These book study questions are for those interested in discussing God Enters Stage Left with a group of people, possibly among friends, or with a book club. Here’s the link to download a PDF of the Book Club questions.
- When you think of the Bible, do you view the Bible as a myth, as a historical record, or a bit of both? Why do you hold this view?
- What is your reaction to the idea that the meaning of the Biblical narrative has, for the most part, been lost over the centuries? As you reflect on the history of the Christian Church, how might this possibility change how you view the church, past and present?
- The author lists in his response to the first question in the “Common Questions” section (p. 125-126) reasons why the overarching meaning of the story of the Bible has been lost for much of history. Which of these reasons seem most compelling to you? Does this leave you feeling more sympathetic or more frustrated with those who may not have grasped the meaning of the story?
- Respond to the following quote. Speaking of the Bible, particularly the New Testament, scholar N.T. Wright writes:
- “It must be read so that the stories, and the Story which it tells, can be heard as stories, not as rambling ways of declaring unstoried ‘ideas’. It must be read without the assumption that we already know what it is going to say, and without the arrogance that assumes that ‘we’ – whichever group that might be – already have ancestral rights over this or that passage, book, or writer. And for full appropriateness, it must be read in such a way as to set in motion the drama which it suggests.” (N.T. Wright, The New Testament and the People of God, Minneapolis, MN: Fortress Press, 1992, p. 6)
- What aspects of this quote would you agree with or disagree with and why? What do you think he means by reading the story of Scripture so “as to set in motion the drama which it suggests”?
- In recent years, various scandals have been postulated. Here are a few. The Bible contains a secret code that predicts the future. Jesus didn’t die on the cross but had a secret marriage with Mary. The real teachings of Jesus were suppressed by the church centuries later. What is your reaction to the idea that the full meaning of the Biblical story has been lost and as a result the church has been living for centuries in contradiction to its teaching? Does this encourage you or discourage you and why?
- Do you hold some truths to be self-evident? In other words, do you believe there are some truths about life that everyone, everywhere and at all times simply accepts these as true? What truths do you believe fall in this category? Do you agree with the list of truths mentioned in this chapter that the author suggests are self-evident? Why or why not?
- What is your response to the idea that when God created humanity all he really ever wanted was one big happy family and he never wanted religion as the basis of his friendship with us? What are the ramifications if we accept this as the Divine starting point?
- The author makes this statement on page 20:
“They stand before each other and their Creator completely naked and unashamed. Fully secure in love, their vulnerability frees them to be truly intimate.”
How might perfect love free the human heart to be completely vulnerable? Why do you think most people don’t want to be completely vulnerable in their relationships? What qualities would a relationship need to possess for you to feel completely free to share your vulnerabilities as being a basis for deep intimacy?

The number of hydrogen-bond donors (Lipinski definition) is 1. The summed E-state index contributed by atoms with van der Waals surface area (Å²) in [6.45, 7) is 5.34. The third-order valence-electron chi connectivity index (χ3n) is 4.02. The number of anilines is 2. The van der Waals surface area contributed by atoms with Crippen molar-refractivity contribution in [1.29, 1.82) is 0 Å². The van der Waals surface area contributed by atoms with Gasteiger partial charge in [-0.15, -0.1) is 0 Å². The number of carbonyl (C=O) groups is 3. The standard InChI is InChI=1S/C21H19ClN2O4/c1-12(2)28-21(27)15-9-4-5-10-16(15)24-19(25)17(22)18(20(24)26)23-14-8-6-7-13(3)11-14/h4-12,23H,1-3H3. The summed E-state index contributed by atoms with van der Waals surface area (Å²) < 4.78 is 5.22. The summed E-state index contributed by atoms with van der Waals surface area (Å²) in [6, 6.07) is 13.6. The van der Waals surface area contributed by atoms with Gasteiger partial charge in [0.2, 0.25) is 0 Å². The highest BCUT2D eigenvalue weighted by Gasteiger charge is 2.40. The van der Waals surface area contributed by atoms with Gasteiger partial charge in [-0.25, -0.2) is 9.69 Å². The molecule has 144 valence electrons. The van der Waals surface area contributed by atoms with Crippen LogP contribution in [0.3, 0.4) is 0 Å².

- The single boundary in the garden was the command not to eat from the tree of “I’ll decide for myself what is right and wrong.” What are the reasons this single boundary must be maintained in a loving, relational community? Have you experienced a situation where everyone was “deciding for themselves what was right and wrong?” What were the consequences that you observed from that approach to relationships? How does that impact your view of this boundary that God put in place for the first man and woman?
- As you reflect on the vision of God’s original intention for humanity, what kind of emotional response do you have? What parts of this vision appeal to you? What parts don’t appeal as much? What questions are you left with?
- The decision to eat the fruit is clearly influenced by rationalizations as to why that was a good choice. Describe examples of how people today may rationalize something they know is wrong or unhealthy? What is the power behind rationalization that can lead us to set aside real conviction that something is wrong or unhealthy and choose instead to convince ourselves that it is acceptable for us? Where in your life have you been deceived into rationalizing something that if you were honest you know is wrong or unhealthy? (Okay, that is too convicting. Let’s move on to the next question.)
- The author confesses, “If I am honest with myself, there is a part of me that wants to be the god of my own little world.” (p. 35) In what ways do you see people wanting to be god of their own life? How might people overtly express this desire by trying to be in control of their life?
- The confession, “I was afraid because I was naked and so I hid”, leads the author to suggest that our fundamental sense of vulnerability and fear leads most people to hide their true selves. Do you think this is true? In what ways do you see this? From your perspective, what does hiding your true self do to relationships? How might someone attempt to hide her or his true self? Do you think someone could actually use religion as a place to hide from God and if so, how might someone do that?
- As you consider the greatest expressions of evil and suffering in the world, past and present, what percentage would you suggest is the result of the broken order of nature (e.g. natural disasters, disease, drought) and what percentage would be the result of human decision (e.g. war, famine from hording food, poverty, rape and murder)? To what degree to you tend to blame God (if you believe in God) and to what degree do you tend to blame humanity for our own suffering?